Back in the days when these guys were in service, farms were a lot smaller. I can't even imagine trying to farm 1200 acres with one of these. I'm sure that every farmer on this ride feels the same way. But, for one day, it's great to relive a bit of the past. Posted by Picasa

Thursday, June 22, 2006

Tragedy

I apologize for my lack of posts recently. Our small town has had a double tragedy - two men have been killed in less than a week of each other. Two women, two friends, have been suddenly left alone. Steve died June 9 when the semi he was driving crashed full-speed into another semi, killing both drivers. The day he was buried (June 17), Dean was driving his tractor out to cultivate his field and was hit by a train. His funeral is today.

Every wife is thinking the same thing. The town is reeling with shock. Both men were much loved by many, many people. I can't really think of much else to say.

Tuesday, June 13, 2006

This Week's Meals

I was going to list everything we ate this week, but by Wednesday I realized that all I was doing was cleaning up left overs. It wasn't until yesterday that I actually dug into the freezer and cupboard and put together a meal.

From the freezer I found two poached chicken breasts, a bag of garden tomatoes from last summer and two bags of Italian style shredded cheese. I decided to roast the tomatoes a la Creampuffs in Venice (thanks Ivonne!) to deepen their flavor before adding them to the dish. From the cupboard I used a head of garlic (which I roasted along with the tomatoes) and a box of lasagna noodles that had been in the cupboard forever. The recipe I used called for a can of cream of mushroom soup and a bit of milk. This was a mistake. Even with adding the roasted tomatoes and garlic the dish still tasted like every other chicken/cream of mushroom soup/noodle/cheese recipe out there. Not bad, just bland tasting. This is really too bad because I could just as easily have made an Alfredo sauce to use.

In addition to the chicken lasagna we had a salad made from our garden lettuces and green onions with some cut-up radishes from the 'fridge. Dessert was banana bread made from a bag of cut-up bananas I found in the freezer. I don't remember when I put them there, but the bread tastes pretty good, so I'm pleased.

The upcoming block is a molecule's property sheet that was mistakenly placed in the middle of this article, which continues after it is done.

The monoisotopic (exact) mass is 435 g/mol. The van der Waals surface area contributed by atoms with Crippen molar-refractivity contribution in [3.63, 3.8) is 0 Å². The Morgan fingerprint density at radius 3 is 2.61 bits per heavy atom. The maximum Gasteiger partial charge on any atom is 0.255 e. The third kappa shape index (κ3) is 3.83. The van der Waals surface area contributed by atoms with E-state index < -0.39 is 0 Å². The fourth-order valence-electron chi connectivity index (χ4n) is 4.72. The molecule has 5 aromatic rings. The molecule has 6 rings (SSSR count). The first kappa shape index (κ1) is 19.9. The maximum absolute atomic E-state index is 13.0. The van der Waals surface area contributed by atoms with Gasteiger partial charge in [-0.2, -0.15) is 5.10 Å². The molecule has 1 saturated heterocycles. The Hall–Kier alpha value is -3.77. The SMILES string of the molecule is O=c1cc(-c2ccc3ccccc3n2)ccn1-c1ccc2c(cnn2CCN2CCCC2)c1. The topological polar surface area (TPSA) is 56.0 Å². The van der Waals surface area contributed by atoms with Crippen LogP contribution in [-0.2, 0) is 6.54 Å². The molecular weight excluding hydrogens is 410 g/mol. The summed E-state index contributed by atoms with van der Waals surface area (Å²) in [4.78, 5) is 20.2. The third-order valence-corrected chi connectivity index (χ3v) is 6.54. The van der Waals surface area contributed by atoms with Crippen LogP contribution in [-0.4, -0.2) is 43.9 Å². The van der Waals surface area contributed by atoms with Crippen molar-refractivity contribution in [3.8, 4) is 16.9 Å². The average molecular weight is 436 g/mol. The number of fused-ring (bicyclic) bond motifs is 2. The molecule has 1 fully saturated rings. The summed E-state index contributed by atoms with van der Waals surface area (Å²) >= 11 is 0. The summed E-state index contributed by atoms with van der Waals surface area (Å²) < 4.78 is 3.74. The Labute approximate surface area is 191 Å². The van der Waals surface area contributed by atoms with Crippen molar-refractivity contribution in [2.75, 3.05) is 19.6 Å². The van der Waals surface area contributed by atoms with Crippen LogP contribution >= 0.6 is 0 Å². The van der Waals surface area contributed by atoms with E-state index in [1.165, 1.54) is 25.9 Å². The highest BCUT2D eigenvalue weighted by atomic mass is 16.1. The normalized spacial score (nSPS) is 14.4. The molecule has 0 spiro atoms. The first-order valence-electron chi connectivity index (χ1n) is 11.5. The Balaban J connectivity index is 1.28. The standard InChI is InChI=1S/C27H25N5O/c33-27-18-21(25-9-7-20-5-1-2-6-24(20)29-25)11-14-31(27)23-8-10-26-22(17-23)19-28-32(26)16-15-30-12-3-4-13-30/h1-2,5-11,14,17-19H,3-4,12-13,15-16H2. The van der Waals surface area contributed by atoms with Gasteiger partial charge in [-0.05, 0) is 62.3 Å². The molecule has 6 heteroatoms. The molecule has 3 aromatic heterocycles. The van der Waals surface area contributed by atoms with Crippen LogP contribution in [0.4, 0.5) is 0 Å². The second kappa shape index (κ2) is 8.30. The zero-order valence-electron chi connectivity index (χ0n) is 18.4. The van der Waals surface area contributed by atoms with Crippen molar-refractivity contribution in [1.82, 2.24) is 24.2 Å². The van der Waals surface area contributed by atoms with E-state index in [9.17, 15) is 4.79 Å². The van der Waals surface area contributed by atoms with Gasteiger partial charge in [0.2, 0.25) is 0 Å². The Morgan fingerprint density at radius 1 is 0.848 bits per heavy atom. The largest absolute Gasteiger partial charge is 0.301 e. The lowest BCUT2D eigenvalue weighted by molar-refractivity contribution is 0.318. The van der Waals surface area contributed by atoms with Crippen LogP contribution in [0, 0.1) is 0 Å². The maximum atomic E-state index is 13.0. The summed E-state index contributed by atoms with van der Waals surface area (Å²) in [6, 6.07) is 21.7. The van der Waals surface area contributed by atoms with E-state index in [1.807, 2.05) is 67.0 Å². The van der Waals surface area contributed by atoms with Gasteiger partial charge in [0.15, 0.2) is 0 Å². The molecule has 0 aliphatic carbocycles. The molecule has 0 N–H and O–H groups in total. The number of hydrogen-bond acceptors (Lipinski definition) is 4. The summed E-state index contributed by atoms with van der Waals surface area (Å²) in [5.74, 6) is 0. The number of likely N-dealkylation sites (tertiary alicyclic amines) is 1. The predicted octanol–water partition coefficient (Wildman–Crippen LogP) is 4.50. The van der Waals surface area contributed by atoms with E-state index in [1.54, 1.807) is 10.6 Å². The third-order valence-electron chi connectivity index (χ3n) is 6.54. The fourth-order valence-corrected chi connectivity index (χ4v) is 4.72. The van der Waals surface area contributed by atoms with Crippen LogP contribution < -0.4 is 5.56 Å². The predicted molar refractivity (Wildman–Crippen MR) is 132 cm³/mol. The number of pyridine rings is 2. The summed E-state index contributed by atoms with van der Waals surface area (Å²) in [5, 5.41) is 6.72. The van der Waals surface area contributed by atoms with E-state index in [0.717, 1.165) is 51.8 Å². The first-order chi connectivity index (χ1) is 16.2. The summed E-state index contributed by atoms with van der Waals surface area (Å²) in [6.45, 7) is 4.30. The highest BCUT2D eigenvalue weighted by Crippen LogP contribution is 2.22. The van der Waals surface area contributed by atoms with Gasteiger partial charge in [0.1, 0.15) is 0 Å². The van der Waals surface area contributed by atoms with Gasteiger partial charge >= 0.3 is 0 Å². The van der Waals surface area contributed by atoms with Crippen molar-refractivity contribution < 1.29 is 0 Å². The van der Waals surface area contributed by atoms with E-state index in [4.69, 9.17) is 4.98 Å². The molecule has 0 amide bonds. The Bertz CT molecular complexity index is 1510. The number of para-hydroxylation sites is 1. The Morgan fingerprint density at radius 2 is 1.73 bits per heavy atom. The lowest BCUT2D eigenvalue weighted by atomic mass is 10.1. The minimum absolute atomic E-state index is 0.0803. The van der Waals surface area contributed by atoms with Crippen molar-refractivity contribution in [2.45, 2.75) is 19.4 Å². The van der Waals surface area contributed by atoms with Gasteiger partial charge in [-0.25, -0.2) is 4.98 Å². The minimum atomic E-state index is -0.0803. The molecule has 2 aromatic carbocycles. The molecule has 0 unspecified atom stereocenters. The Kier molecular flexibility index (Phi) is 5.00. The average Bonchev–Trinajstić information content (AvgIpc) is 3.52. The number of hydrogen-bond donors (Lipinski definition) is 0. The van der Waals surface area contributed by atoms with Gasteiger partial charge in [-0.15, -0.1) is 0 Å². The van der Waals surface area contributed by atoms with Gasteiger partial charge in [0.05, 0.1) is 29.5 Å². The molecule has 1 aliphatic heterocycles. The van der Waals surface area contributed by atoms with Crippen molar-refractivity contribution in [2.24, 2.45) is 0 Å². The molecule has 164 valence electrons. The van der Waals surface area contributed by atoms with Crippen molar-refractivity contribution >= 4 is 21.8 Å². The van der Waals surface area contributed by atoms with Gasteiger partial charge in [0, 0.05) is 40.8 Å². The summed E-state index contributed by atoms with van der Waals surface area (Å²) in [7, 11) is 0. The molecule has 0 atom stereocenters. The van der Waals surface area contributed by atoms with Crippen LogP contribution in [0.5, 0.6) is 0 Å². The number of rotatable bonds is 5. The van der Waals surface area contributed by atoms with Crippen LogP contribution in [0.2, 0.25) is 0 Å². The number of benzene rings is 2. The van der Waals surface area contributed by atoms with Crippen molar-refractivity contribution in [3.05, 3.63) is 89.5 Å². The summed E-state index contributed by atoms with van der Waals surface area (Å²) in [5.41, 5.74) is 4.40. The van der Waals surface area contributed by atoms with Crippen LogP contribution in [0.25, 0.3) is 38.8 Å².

"Shopping from the freezer" is what someone over at eGullet called it, which describes this process perfectly. It's sort of liberating, knowing that you are using what you have instead of just buying more stuff because you don't know what you have. I know...I know... I need to make and keep a list of everything that goes into the freezer and cupboard. That's definitely on my "to do" list. As a secretary you'd think I'd be more organized in my own home.

And so the challenge continues to use what I have. I think I'm making some progress here.

Monday, June 12, 2006

Scotcheroos


I'd never even heard of these bars before I moved to West Bend. To me bars have always seemed like a lazy cook's cop-out for making cookies. However, this past Friday was the Chamber's annual Fireworks Golf Tournament to raise money to buy fireworks for our 4th of July celebration. Of course our office was on the committee, which meant I had to make a salad and a pan of bars to take to the club for the golfers' meal. Now I understand the reasoning behind this "bar" phenomenon - they're fast and easy to throw together. You don't have to waste time baking batch after batch of cookies. And they're transported to the event in the pan they're cooked in. Can't get better than that! (In other words, I've learned what thousands of harried working mothers have known for a long time.)

I figured this might be a good time to try something out of our new Sesqui cookbook so I chose Scotcheroos. If you like to eat Rice Krispie bars and a Hershey bar at the same time, these puppies are for you.

Ingredients:

1 cup sugar
1 cup light Karo syrup
3/4 cup peanut butter
1/2 cup butter
6 cups Rice Krispies
1 (6 oz.) pkg. chocolate chips
1 (6 oz.) pkg. butterscotch chips